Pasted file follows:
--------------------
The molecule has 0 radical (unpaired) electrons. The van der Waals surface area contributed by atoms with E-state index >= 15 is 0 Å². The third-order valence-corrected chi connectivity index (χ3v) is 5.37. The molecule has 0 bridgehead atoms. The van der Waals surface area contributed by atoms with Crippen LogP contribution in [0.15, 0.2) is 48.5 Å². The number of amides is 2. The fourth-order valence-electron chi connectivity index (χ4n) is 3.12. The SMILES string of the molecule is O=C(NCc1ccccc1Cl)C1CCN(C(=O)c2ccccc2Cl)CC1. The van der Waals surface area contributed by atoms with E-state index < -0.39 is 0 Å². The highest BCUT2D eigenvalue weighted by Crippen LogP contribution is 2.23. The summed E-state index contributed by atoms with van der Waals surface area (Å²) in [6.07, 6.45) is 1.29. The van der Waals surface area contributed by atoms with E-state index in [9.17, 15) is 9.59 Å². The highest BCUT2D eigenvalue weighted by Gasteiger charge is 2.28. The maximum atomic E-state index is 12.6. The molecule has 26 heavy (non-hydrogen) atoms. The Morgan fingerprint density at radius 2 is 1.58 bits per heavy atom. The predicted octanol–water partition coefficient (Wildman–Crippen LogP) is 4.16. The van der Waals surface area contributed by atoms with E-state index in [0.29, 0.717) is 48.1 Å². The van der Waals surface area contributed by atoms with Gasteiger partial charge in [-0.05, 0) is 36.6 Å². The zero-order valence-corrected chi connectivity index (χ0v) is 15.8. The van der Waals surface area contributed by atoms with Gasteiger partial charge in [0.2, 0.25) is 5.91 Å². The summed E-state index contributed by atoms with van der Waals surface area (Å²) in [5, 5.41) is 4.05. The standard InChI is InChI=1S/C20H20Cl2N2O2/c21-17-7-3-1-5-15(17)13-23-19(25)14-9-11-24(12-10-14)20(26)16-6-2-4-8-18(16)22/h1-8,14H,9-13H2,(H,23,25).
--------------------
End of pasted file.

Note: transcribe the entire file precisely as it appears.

The molecule has 0 radical (unpaired) electrons. The van der Waals surface area contributed by atoms with E-state index >= 15 is 0 Å². The third-order valence-corrected chi connectivity index (χ3v) is 5.37. The molecule has 0 bridgehead atoms. The van der Waals surface area contributed by atoms with Crippen LogP contribution in [0.15, 0.2) is 48.5 Å². The number of amides is 2. The fourth-order valence-electron chi connectivity index (χ4n) is 3.12. The SMILES string of the molecule is O=C(NCc1ccccc1Cl)C1CCN(C(=O)c2ccccc2Cl)CC1. The van der Waals surface area contributed by atoms with E-state index < -0.39 is 0 Å². The highest BCUT2D eigenvalue weighted by Crippen LogP contribution is 2.23. The summed E-state index contributed by atoms with van der Waals surface area (Å²) in [6.07, 6.45) is 1.29. The van der Waals surface area contributed by atoms with E-state index in [9.17, 15) is 9.59 Å². The highest BCUT2D eigenvalue weighted by Gasteiger charge is 2.28. The maximum atomic E-state index is 12.6. The molecule has 26 heavy (non-hydrogen) atoms. The Morgan fingerprint density at radius 2 is 1.58 bits per heavy atom. The predicted octanol–water partition coefficient (Wildman–Crippen LogP) is 4.16. The van der Waals surface area contributed by atoms with E-state index in [0.29, 0.717) is 48.1 Å². The van der Waals surface area contributed by atoms with Gasteiger partial charge in [-0.05, 0) is 36.6 Å². The zero-order valence-corrected chi connectivity index (χ0v) is 15.8. The van der Waals surface area contributed by atoms with Gasteiger partial charge in [0.2, 0.25) is 5.91 Å². The summed E-state index contributed by atoms with van der Waals surface area (Å²) in [5, 5.41) is 4.05. The standard InChI is InChI=1S/C20H20Cl2N2O2/c21-17-7-3-1-5-15(17)13-23-19(25)14-9-11-24(12-10-14)20(26)16-6-2-4-8-18(16)22/h1-8,14H,9-13H2,(H,23,25).